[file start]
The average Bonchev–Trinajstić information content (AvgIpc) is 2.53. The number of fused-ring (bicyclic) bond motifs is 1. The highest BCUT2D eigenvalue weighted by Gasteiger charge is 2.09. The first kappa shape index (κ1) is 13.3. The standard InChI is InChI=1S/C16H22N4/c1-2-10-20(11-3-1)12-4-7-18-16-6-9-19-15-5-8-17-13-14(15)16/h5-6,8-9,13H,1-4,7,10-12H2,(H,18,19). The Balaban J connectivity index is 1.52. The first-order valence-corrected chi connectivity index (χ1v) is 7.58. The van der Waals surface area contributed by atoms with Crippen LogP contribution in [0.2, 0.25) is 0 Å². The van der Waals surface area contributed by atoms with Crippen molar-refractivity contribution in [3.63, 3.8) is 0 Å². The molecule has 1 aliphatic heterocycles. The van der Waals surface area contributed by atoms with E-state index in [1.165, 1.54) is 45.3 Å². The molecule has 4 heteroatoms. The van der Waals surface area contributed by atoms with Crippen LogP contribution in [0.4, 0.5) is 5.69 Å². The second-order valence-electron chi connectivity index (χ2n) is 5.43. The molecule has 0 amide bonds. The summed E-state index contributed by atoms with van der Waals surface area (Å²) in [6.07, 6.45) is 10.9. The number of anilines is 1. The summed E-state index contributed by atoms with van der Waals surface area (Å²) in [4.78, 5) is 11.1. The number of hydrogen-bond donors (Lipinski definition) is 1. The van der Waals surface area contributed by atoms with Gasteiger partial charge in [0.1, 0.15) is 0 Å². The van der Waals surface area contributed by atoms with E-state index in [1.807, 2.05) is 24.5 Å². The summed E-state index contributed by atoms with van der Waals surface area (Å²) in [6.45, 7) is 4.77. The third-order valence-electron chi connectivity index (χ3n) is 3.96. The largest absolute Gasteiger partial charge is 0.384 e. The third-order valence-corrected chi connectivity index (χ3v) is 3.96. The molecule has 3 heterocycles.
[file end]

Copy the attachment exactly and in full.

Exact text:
The average Bonchev–Trinajstić information content (AvgIpc) is 2.53. The number of fused-ring (bicyclic) bond motifs is 1. The highest BCUT2D eigenvalue weighted by Gasteiger charge is 2.09. The first kappa shape index (κ1) is 13.3. The standard InChI is InChI=1S/C16H22N4/c1-2-10-20(11-3-1)12-4-7-18-16-6-9-19-15-5-8-17-13-14(15)16/h5-6,8-9,13H,1-4,7,10-12H2,(H,18,19). The Balaban J connectivity index is 1.52. The first-order valence-corrected chi connectivity index (χ1v) is 7.58. The van der Waals surface area contributed by atoms with Crippen LogP contribution in [0.2, 0.25) is 0 Å². The van der Waals surface area contributed by atoms with Crippen molar-refractivity contribution in [3.63, 3.8) is 0 Å². The molecule has 1 aliphatic heterocycles. The van der Waals surface area contributed by atoms with E-state index in [1.165, 1.54) is 45.3 Å². The molecule has 4 heteroatoms. The van der Waals surface area contributed by atoms with Crippen LogP contribution in [0.4, 0.5) is 5.69 Å². The second-order valence-electron chi connectivity index (χ2n) is 5.43. The molecule has 0 amide bonds. The summed E-state index contributed by atoms with van der Waals surface area (Å²) in [6.07, 6.45) is 10.9. The number of anilines is 1. The summed E-state index contributed by atoms with van der Waals surface area (Å²) in [4.78, 5) is 11.1. The number of hydrogen-bond donors (Lipinski definition) is 1. The van der Waals surface area contributed by atoms with Gasteiger partial charge in [0.1, 0.15) is 0 Å². The van der Waals surface area contributed by atoms with E-state index in [1.807, 2.05) is 24.5 Å². The summed E-state index contributed by atoms with van der Waals surface area (Å²) in [6.45, 7) is 4.77. The third-order valence-electron chi connectivity index (χ3n) is 3.96. The largest absolute Gasteiger partial charge is 0.384 e. The third-order valence-corrected chi connectivity index (χ3v) is 3.96. The molecule has 3 heterocycles.